Study Group “Mediterranean Music Studies” (MMS)

Symposium on “Musical Insularity”
Lisbon, July 2012
Instituto de Etnomusicologia, Centro de Estudos de Música e Dança (INET-MD)
Faculdade de Ciências Sociais e Humanas
Nova Universidade de Lisboa

Between July 10 and 12, 2012 the Study Group for Mediterranean Music Studies held its 9th  Symposium in Lisbon, Portugal, hosted by INET-MD at the Faculdade de Ciências Sociais e Humana of the Nova Universidade de Lisboa. We are all very grateful to Professor Salwa El-Shawan Castelo-Branco, Director of INET- MD, for her  cordial hospitality, impeccable organization, and active participation as discussant and session chair.

The theme of this Symposium was “Musical Insularity: How it Favours Conservation, How it Triggers Innovation.” Papers were selected by a committee, made up of Caroline Bithell, Kevin Dawe, and myself. It is with great regret that we could not have Kevin's presence, because of a joyful event in his family requiring his total attention.

The choice of a theme such as “insularity”requires a bit of explaining because in June 2004, Tullia Magrini organized in Venice the 6th Meeting of the Study Group, then called "Anthropology of Music in Mediterranean Cultures," devoted to a discussion of “Music in Mediterranean Islands.” Since then Islands have become a much bigger topic than they ever were. In fact, thanks largely to Godfrey Baldacchino (University of Prince Edward Island, Canada) and his hournal “Island studies” this topic has become a veritable new field of intellectual endeavour. That is why it seemed challenging to musically revisit “islands,” and do so in an even wider perspective – that of “insularity.” Luckily, we could have in Lisbon, some of the people who had previously been in Venice (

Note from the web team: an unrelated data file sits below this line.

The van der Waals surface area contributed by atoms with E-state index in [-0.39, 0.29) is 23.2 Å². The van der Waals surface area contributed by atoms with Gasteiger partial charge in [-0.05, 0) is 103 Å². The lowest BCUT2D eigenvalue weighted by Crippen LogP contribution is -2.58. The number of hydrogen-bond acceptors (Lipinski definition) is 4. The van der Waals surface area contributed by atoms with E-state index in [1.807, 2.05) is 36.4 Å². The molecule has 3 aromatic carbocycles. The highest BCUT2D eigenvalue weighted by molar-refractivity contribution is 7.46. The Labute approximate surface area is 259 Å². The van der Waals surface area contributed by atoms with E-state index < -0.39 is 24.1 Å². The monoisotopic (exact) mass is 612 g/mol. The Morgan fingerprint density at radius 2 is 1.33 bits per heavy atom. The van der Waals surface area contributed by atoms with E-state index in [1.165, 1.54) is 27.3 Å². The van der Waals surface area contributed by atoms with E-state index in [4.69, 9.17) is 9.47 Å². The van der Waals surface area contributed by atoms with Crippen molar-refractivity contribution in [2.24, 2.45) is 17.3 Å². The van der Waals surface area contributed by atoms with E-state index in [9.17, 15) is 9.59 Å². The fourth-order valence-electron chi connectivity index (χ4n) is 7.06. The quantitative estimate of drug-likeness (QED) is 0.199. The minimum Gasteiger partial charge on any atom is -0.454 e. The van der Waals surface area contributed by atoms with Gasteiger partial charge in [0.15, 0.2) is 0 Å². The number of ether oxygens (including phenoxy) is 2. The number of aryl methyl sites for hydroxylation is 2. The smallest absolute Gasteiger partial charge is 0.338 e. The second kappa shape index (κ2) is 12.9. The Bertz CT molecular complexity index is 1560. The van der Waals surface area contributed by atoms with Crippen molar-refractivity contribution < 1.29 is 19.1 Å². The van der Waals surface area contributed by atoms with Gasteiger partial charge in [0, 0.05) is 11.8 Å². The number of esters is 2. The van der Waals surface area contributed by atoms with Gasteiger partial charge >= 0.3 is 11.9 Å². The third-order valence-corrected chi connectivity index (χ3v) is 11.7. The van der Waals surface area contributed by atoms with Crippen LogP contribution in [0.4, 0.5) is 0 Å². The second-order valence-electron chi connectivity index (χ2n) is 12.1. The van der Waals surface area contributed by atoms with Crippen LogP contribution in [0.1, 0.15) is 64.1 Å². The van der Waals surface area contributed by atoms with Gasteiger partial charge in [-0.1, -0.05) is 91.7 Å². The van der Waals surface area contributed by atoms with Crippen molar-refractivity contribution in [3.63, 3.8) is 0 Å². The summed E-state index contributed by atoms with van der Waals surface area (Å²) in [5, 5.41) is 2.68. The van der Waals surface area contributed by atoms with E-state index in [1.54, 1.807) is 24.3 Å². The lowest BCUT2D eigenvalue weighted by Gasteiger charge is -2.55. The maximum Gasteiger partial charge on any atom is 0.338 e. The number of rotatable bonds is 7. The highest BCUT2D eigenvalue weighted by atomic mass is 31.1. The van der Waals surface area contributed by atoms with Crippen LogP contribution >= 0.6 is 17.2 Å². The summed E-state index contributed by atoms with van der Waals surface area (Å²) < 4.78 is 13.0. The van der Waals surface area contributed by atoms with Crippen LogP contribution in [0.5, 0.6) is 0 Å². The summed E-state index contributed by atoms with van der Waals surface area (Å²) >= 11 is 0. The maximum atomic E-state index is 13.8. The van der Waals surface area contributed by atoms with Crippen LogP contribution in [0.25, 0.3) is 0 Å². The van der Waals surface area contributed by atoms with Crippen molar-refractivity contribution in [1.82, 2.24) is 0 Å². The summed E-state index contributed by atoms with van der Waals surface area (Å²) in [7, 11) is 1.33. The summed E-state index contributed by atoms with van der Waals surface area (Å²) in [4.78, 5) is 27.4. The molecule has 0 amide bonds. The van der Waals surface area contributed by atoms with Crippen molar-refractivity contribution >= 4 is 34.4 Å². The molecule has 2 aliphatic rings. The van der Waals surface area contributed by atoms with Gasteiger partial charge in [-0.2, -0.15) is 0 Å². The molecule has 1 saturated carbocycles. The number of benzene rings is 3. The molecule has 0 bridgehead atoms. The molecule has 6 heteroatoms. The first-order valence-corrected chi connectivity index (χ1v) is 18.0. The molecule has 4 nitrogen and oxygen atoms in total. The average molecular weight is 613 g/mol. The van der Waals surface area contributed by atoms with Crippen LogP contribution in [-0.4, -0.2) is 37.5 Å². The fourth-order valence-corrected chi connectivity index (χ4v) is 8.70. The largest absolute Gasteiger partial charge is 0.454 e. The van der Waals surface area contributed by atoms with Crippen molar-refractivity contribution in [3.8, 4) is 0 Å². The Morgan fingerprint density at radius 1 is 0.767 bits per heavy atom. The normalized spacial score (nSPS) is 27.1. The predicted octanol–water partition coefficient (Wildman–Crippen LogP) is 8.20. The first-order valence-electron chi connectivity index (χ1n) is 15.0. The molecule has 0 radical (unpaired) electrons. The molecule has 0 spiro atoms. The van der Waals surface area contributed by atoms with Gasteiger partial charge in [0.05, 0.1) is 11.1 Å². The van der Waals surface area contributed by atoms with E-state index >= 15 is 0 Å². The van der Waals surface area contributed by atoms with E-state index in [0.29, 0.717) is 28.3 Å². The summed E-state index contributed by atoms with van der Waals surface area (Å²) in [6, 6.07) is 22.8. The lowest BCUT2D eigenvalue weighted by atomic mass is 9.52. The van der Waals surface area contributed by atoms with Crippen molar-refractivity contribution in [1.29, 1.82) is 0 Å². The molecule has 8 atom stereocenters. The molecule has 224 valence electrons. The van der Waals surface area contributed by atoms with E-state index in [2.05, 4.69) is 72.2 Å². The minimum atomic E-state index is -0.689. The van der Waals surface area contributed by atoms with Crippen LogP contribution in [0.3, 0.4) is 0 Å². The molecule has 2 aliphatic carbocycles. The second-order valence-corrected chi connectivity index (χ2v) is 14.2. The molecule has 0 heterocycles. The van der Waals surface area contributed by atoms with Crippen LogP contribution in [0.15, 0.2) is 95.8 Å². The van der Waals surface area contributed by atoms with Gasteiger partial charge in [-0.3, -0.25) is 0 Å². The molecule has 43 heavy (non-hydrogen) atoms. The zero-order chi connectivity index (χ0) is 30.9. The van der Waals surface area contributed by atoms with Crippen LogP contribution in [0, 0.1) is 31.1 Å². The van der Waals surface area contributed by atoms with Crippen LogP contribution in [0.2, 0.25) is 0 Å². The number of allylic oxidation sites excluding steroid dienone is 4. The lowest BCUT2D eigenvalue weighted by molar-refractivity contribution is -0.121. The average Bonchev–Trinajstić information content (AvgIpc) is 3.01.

Judith Cohen, Caroline Bithell, Ruth Davis, Franco Fabbri, and Gail Holst-Warhaft) and so the connection between the 2004 event and this later one was more than merely symbolic.

In Lisbon a welcome address was given by by Salwa El-Shawan Castelo-Branco, followed by a few words by myself. Six sessions followed, with eighteen papers by representatives of eleven nations (Albania, Croatia, France, Greece, Italy, Malta, Morocco, Portugal, Israel, UK, USA). Actually more than eleven nations, if one considers how many of our speakers are either bi-national or live and work in a Country different from that of their upbringing. They all made up a very interesting party, where old friends were happy to meet each other again, and where new people were equally happy to join the group.

We adopted, in keeping with a philosophy developed and tested last year in the Portel Symposium, a “slow food” approach. The program was full, but not packed, and a good amount of time was devoted to discussions. In evenings we all could satisfy our thirst for Fado performances.

The list of papers presented, reproduced here below, in the order of appearance, gives an idea of the variety of topics put on the table for discussion; some of the papers explored the idea of musical insularity in its more general terms, others in its anchorage and manifestation in local settings:

  • Ioannis Tsioulakis (University College, Cork): “Musical Eclecticism and the Pre-recession Athenian Ethnic Scene: Fragments of a Salvage Ethnography”
  • Gail Holst-Warhaft (Cornell University): “Porous Borders and Liminality: the Aegean Islands as Musical Conduit and Crossroads”
  • Franco Fabbri (Università degli Studi di Torino): “Beam me up, Scotty!” Metaphoric and Real Insularity in the Globalized World (or: a Sea Star Trek)”
  • Mojca Piskor (University of Zagreb): “Island Islanded: Decoding the Islandness of the Otočki Rock”
  • Ruth Davis (Corpus Christi College, Cambridge): “Islands of Musical Memory: Recalling the Jewish Arab past in North Africa and the Levant”
  • Judith Cohen (York University, Canada): “Singing Beyond the Island: New Musical Strategies among Iberian Crypto-Jews”
  • Vanessa Paloma (Brandeis University): “A Songbook from Alcazarquivir’s Early 20th Century”
  • Ed Emery (SOAS, London): “The Insularity of Insular Song”
  • Jorge Castro Ribeiro (Ethnomusicology Institute INET-MD Lisbon,
  • University of Aveiro): “Beyond Insularity and Tourism: Popular Music in the Madeira Archipelago”
  • Cassandre Balosso-Bardin (SOAS, London): “The Xeremies in Mallorca: Between tradition and Modernity, the Modern Day Situation of the Majorcan Bagpipes after its Revival in the 1970s”